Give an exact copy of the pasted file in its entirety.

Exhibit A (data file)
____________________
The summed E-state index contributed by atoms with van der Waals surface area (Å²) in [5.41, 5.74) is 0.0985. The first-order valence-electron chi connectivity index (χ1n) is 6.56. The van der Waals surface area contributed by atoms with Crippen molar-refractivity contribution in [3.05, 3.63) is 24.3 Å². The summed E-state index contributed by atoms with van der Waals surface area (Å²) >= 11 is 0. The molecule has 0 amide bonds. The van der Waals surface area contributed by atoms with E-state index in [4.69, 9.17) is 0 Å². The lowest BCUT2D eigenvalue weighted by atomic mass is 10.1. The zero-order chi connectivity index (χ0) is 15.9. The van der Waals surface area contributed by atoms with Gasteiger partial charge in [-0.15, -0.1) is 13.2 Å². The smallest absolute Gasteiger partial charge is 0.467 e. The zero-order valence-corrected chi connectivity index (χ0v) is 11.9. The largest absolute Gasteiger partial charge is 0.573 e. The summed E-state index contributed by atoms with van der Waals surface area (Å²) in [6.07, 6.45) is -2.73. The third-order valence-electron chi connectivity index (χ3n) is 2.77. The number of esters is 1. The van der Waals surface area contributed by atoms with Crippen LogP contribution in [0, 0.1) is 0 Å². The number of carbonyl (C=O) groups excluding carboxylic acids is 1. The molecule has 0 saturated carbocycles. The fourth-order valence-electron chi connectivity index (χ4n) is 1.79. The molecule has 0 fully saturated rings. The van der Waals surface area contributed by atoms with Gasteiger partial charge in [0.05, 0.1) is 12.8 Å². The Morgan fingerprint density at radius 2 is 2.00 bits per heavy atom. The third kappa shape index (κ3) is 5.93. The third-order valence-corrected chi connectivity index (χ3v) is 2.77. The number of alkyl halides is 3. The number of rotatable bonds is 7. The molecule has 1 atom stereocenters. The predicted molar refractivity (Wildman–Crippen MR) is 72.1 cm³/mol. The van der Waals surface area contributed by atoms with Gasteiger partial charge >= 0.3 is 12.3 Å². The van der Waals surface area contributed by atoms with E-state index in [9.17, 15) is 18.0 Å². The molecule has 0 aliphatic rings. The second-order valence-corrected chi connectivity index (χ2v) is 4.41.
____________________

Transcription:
The summed E-state index contributed by atoms with van der Waals surface area (Å²) in [5.41, 5.74) is 0.0985. The first-order valence-electron chi connectivity index (χ1n) is 6.56. The van der Waals surface area contributed by atoms with Crippen molar-refractivity contribution in [3.05, 3.63) is 24.3 Å². The summed E-state index contributed by atoms with van der Waals surface area (Å²) >= 11 is 0. The molecule has 0 amide bonds. The van der Waals surface area contributed by atoms with E-state index in [4.69, 9.17) is 0 Å². The lowest BCUT2D eigenvalue weighted by atomic mass is 10.1. The zero-order chi connectivity index (χ0) is 15.9. The van der Waals surface area contributed by atoms with Gasteiger partial charge in [-0.15, -0.1) is 13.2 Å². The smallest absolute Gasteiger partial charge is 0.467 e. The zero-order valence-corrected chi connectivity index (χ0v) is 11.9. The largest absolute Gasteiger partial charge is 0.573 e. The summed E-state index contributed by atoms with van der Waals surface area (Å²) in [6.07, 6.45) is -2.73. The third-order valence-electron chi connectivity index (χ3n) is 2.77. The number of esters is 1. The van der Waals surface area contributed by atoms with Crippen LogP contribution in [0, 0.1) is 0 Å². The number of carbonyl (C=O) groups excluding carboxylic acids is 1. The molecule has 0 saturated carbocycles. The fourth-order valence-electron chi connectivity index (χ4n) is 1.79. The molecule has 0 fully saturated rings. The van der Waals surface area contributed by atoms with Gasteiger partial charge in [0.05, 0.1) is 12.8 Å². The Morgan fingerprint density at radius 2 is 2.00 bits per heavy atom. The third kappa shape index (κ3) is 5.93. The third-order valence-corrected chi connectivity index (χ3v) is 2.77. The number of alkyl halides is 3. The number of rotatable bonds is 7. The molecule has 1 atom stereocenters. The predicted molar refractivity (Wildman–Crippen MR) is 72.1 cm³/mol. The van der Waals surface area contributed by atoms with Gasteiger partial charge >= 0.3 is 12.3 Å². The van der Waals surface area contributed by atoms with E-state index in [9.17, 15) is 18.0 Å². The molecule has 0 aliphatic rings. The second-order valence-corrected chi connectivity index (χ2v) is 4.41.